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Important to finish the book of life


Professor Ian Olver has devoted his life to cancer treatment and research and believes people still have much to offer at the end of their life.

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Legalising euthanasia and ending someone’s life has been likened to “ripping the last page out of a novel”, according to one of Australia’s leading cancer researchers and medical oncologists.

Professor Ian Olver, director of the Sansom Institute for Health Research at the University of South Australia and a former head of the Cancer Council Australia, said there was often a lot of “valuable things” that could be written on the last page of a novel and similarly, people at the last stage of life also had something valuable to offer.

“Even if people are sick and bedridden, if they are relieved of the burden of the physical they can concentrate on other things – like relationships or even the spiritual,” he told The Southern Cross.

“Sometimes they recognise the spiritual side for the first time when they are ill. Spirituality is not just religion, but religion is one expression. If anyone asks, ‘why I am here?’ or ‘what is the meaning of my illness in the context of my life?’… that is asking a spiritual question. And they need to explore the answer to it so they can find the meaning and achieve peace.”

A lay Minister with the Uniting Church, Prof Olver said in today’s world there was “less of a scenario” of people having to suffer at the end of their life.

“Over the last couple of decades we’ve seen the strong rise of the importance of palliative care as part of medical care. It’s not all about getting good at using drugs to treat symptoms, it’s about the psychosocial and spiritual support of the patient.”

Prof Olver was one of more than 30 of Australia and New Zealand’s top palliative care practitioners who co-signed a letter authored by Professor Douglas Bridge that was published in the Medical Journal of Australia’s MJA InSight newsletter recently. The letter was in response to an opinion piece by palliative care specialist Professor Emeritus Ian Maddocks, who asked whether it was time to consider an integration of palliative care, euthanasia and physician-assisted suicide (EPAS).

In the letter, the 33 practitioners said “supporting people when they are dying is utterly different to intentionally causing them to die. What Professor Maddocks calls ‘a single effective intervention’ is in fact an act of killing”.

Prof Olver described the public debate around euthanasia as being “quite trite” and added that using pain as the reason was no longer valid.

“Everyone has a story of a relative who has suffered and I’m sympathetic to that, but it may be that they didn’t get good palliative care. The opposite of suffering is not death, it’s the relief of suffering.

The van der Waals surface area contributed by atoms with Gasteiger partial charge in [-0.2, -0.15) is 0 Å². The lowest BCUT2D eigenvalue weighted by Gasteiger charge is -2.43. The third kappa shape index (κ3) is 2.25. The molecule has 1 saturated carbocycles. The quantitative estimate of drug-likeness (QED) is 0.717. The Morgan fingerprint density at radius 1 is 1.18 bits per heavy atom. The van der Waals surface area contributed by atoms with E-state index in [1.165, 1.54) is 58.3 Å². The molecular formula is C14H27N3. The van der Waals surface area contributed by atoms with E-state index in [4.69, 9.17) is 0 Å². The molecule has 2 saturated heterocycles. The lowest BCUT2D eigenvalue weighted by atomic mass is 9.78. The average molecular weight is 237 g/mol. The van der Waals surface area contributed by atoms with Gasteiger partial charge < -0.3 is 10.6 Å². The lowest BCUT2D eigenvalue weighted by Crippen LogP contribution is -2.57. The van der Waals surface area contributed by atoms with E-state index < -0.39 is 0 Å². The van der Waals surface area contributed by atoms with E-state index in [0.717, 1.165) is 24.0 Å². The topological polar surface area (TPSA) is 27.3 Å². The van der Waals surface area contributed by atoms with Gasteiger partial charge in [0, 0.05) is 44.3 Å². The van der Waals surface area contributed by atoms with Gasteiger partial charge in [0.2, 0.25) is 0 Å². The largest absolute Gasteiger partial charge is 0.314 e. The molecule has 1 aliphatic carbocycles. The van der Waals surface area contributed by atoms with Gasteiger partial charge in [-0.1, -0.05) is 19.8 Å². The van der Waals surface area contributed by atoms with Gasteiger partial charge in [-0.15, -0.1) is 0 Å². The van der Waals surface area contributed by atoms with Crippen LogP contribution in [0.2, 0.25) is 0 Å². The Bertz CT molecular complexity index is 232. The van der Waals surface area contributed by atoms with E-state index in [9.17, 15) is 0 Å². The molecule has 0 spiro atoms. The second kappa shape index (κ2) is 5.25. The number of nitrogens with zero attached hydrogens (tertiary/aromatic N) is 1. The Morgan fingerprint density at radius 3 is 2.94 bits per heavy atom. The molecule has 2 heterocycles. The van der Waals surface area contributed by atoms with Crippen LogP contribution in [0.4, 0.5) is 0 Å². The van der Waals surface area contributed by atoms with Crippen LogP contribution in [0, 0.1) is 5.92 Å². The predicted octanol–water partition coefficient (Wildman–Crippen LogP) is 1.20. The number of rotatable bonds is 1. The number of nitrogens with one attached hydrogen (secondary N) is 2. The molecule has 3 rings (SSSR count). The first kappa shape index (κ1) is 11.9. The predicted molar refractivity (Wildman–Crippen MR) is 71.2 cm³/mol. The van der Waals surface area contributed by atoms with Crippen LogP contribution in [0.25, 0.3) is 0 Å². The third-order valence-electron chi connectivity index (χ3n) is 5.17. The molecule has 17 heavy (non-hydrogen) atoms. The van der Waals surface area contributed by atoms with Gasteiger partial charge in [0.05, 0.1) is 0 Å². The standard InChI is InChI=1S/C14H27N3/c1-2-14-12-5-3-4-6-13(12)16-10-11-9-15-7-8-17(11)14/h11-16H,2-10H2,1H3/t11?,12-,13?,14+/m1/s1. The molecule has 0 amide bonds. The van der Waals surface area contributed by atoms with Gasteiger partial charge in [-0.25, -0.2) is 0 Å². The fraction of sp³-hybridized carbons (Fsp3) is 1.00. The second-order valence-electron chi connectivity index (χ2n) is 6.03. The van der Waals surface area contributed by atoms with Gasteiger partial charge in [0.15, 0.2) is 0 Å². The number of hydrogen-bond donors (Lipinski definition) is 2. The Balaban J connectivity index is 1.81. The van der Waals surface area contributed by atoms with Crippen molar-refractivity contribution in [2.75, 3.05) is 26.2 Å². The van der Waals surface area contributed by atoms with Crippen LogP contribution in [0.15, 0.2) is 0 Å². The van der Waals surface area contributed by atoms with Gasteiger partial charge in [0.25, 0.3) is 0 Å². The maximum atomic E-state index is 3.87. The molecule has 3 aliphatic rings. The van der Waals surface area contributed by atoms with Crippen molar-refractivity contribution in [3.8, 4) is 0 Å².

“And things like pain and discomfort are not often the be-all and end-all,” he added, pointing to the example of the marathon runner “hitting the wall” in the last five or six kilometres.

“That’s some of the most severe pain you will experience but because there is the greater goal of finishing one of life’s great athletic challenges, the pain is put into its place.

“Sometimes repairing relation-ships or even being able to enjoy relationships puts physical things to one side. It’s not saying that there is not a problem, but there are a lot of ways to deal with physical symptoms and probably 90 per cent of people can have their physical symptoms dealt with.”

Prof Olver worked with many dying patients during 30 years as a medical oncologist at the Peter MacCallum Cancer Centre in Melbourne and the Royal Adelaide Hospital, but said his views on euthanasia were “significantly influenced” by one woman he treated many years ago.

In her 40s, the woman was dying of bowel cancer and despite chemotherapy, the disease had spread to her lungs. Returning to the centre, she told Prof Olver she felt “wretched” and after having talked it over with her three teenage daughters, she wanted to die.

They discussed the situation. It appeared the woman felt she was no longer of any value as she couldn’t do anything for her children. She was also frightened that her end of life would mirror that of her father who died of lung cancer.

“I assured her that with the proper use of opiates we would be able to calm her breathing at the end. I also told her that her youngest daughter was having a lot of trouble coping with the fact that she was dying and she might appreciate spending more time with her.

“The woman withdrew her request for euthanasia and died five days later – quite peacefully – with that daughter having much of that time at her mother’s bedside and by the time the mother died her grief reaction was much more ‘normal’.

“So the mum, although she didn’t know it, still had much more to contribute. Everyone who asks for euthanasia should be counselled to try and discover whether there is anything valuable left for them to do – and in most cases there would be.”


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